Napoleon Had Two Other Famous Relationships
Apart from Josephine, Napoleon had two other famous relationships. At the time, France had been the subject of many military campaigns plotted by the other great powers in Europe. Fearing social emancipation like the one seen in the French Revolution, those countries formed “coalitions” (led mostly by England) to fight against France. The War of the Third Coalition saw Napoleon lead his Grande Armée into Eastern Europe in the mid-1800s, and, in 1805, the Battle of Austerlitz took place in current-day Czechia (the one with the frozen pond in the first trailer), fought against Russia and Austria. No surprise, Napoleon beat the Third Coalition and kept moving until he reached Poland, where he met Countess Maria Walewska.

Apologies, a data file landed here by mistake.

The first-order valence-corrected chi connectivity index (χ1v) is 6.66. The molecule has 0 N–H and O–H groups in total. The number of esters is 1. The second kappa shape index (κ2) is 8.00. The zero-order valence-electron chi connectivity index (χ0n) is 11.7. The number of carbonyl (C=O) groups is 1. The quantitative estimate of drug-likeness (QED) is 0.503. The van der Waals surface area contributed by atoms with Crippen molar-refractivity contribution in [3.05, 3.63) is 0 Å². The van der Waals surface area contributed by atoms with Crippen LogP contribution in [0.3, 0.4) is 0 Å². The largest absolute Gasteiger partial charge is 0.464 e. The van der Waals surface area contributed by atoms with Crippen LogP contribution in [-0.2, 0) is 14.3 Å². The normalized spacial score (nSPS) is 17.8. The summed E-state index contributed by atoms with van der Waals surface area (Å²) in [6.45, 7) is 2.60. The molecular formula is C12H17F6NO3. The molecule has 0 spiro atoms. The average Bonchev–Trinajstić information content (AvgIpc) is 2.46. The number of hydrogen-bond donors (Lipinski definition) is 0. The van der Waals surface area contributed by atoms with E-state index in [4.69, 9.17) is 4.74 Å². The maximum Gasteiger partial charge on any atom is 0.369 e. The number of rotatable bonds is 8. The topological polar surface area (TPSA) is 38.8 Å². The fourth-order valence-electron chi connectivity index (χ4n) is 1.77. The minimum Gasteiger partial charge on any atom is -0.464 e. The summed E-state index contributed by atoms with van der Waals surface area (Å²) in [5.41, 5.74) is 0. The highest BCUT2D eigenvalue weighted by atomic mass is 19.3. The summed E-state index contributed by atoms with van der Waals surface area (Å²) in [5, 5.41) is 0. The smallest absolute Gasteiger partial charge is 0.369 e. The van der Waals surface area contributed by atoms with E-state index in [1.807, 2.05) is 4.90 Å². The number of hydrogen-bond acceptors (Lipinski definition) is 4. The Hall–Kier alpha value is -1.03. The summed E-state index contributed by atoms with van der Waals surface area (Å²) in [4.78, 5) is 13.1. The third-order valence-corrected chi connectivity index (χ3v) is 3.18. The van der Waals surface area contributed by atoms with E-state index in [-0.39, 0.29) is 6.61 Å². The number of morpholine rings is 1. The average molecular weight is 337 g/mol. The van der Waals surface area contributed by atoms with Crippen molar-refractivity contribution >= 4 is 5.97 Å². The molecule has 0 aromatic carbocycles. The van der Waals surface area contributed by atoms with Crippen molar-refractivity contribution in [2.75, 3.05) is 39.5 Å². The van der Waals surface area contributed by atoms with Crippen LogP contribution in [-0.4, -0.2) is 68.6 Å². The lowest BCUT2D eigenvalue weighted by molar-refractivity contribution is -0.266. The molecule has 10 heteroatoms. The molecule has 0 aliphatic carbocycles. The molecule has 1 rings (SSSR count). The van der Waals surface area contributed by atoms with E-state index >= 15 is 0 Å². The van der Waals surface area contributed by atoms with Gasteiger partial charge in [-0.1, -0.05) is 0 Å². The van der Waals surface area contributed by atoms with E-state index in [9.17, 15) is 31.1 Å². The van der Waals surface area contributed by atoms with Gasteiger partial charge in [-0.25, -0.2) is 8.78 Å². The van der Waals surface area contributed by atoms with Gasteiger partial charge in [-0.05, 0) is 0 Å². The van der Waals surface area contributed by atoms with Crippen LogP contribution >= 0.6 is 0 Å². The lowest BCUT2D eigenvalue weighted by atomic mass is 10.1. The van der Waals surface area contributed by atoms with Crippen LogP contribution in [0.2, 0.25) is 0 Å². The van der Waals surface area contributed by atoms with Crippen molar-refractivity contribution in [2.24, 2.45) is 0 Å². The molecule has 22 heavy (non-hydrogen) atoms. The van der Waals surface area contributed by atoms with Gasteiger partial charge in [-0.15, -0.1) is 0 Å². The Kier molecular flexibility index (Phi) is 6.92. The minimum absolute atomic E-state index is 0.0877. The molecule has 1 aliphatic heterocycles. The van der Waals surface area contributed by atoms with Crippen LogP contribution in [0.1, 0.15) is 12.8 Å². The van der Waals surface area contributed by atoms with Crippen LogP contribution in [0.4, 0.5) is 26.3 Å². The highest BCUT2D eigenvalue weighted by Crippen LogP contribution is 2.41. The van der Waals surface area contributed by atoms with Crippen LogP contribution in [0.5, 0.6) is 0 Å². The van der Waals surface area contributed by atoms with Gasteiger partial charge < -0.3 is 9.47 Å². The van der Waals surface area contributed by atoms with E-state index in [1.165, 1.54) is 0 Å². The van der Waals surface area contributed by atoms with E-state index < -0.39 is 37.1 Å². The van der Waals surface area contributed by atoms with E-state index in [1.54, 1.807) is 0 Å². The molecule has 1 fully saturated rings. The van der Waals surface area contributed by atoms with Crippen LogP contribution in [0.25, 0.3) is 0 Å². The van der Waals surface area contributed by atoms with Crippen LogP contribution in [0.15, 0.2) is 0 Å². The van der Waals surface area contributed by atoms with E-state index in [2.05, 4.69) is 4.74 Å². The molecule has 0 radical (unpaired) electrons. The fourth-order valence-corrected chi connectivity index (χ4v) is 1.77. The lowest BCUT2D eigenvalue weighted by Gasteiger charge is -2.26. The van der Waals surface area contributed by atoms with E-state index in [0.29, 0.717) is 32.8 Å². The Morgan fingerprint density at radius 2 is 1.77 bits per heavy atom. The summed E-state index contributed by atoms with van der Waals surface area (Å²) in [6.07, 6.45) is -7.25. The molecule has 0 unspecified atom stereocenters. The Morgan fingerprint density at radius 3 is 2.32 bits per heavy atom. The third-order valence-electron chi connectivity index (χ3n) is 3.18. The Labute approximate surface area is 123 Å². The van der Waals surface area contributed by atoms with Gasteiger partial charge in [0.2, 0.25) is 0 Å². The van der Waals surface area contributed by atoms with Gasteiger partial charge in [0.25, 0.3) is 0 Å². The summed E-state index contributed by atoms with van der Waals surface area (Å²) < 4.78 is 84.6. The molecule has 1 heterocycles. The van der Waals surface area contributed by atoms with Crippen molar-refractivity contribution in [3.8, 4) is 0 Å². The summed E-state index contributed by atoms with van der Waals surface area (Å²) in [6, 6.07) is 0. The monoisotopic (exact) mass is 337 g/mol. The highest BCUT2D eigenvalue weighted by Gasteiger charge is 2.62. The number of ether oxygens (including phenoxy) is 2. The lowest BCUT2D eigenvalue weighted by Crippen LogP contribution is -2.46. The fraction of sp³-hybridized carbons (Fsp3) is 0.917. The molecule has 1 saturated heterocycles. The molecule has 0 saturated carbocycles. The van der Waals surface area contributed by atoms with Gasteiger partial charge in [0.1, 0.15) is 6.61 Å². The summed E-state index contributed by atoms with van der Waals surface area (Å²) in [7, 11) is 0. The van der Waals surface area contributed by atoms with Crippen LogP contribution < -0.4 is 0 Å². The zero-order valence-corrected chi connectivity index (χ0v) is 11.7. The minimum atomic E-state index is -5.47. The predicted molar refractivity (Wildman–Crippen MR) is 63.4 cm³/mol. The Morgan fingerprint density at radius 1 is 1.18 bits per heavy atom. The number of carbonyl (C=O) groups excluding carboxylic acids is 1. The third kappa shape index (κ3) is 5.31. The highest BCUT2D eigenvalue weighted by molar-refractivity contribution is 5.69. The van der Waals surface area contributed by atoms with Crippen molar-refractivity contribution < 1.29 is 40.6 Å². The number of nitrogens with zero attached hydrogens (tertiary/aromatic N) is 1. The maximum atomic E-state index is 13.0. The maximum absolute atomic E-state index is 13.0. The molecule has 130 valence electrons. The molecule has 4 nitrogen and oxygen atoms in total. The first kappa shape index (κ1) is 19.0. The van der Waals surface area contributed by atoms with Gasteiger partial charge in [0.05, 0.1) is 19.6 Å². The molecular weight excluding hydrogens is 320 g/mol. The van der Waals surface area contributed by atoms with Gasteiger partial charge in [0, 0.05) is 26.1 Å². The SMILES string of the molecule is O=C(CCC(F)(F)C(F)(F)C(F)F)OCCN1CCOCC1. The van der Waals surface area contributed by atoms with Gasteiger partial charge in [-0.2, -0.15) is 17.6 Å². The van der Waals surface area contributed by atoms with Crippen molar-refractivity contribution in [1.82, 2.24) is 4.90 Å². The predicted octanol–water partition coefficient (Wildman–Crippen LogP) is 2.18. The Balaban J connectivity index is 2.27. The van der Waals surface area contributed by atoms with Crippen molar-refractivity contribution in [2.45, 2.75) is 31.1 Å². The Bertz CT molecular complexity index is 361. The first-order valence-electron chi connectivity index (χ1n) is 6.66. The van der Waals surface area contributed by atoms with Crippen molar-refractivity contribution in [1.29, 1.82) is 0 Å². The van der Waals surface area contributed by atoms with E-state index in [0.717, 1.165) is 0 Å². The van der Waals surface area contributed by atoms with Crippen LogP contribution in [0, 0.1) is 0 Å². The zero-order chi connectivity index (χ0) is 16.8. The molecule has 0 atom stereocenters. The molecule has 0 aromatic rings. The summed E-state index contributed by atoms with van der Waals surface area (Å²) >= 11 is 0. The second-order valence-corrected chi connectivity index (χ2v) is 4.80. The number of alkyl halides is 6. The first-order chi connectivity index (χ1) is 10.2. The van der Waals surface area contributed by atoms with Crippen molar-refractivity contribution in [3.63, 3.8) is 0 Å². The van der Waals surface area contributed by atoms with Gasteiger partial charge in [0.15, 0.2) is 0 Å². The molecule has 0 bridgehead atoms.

Poland was an extremely delicate case at the time. Polish ethnicity was scattered around Eastern Europe, with most being in Prussia-occupied territories, but there wasn’t a Polish state. That’s the context of his affair with Walewska, a Polish nationalist. Her affair with Napoleon (he would only divorce Josephine in 1810) has always been heavily romanticized, like in the classic film Conquest, with Greta Garbo as Walewska (both in real life and the movie, Walewska is believed to have carried Napoleon’s first child, for example, although the baby was never recognized as such). Nowadays, it’s mostly believed that when Napoleon arrived he saw the advantages of having a client state on the other side of Prussia (another frequent coalition member) and began working with that in mind. Walewska followed him back to France and eventually married one of his officers.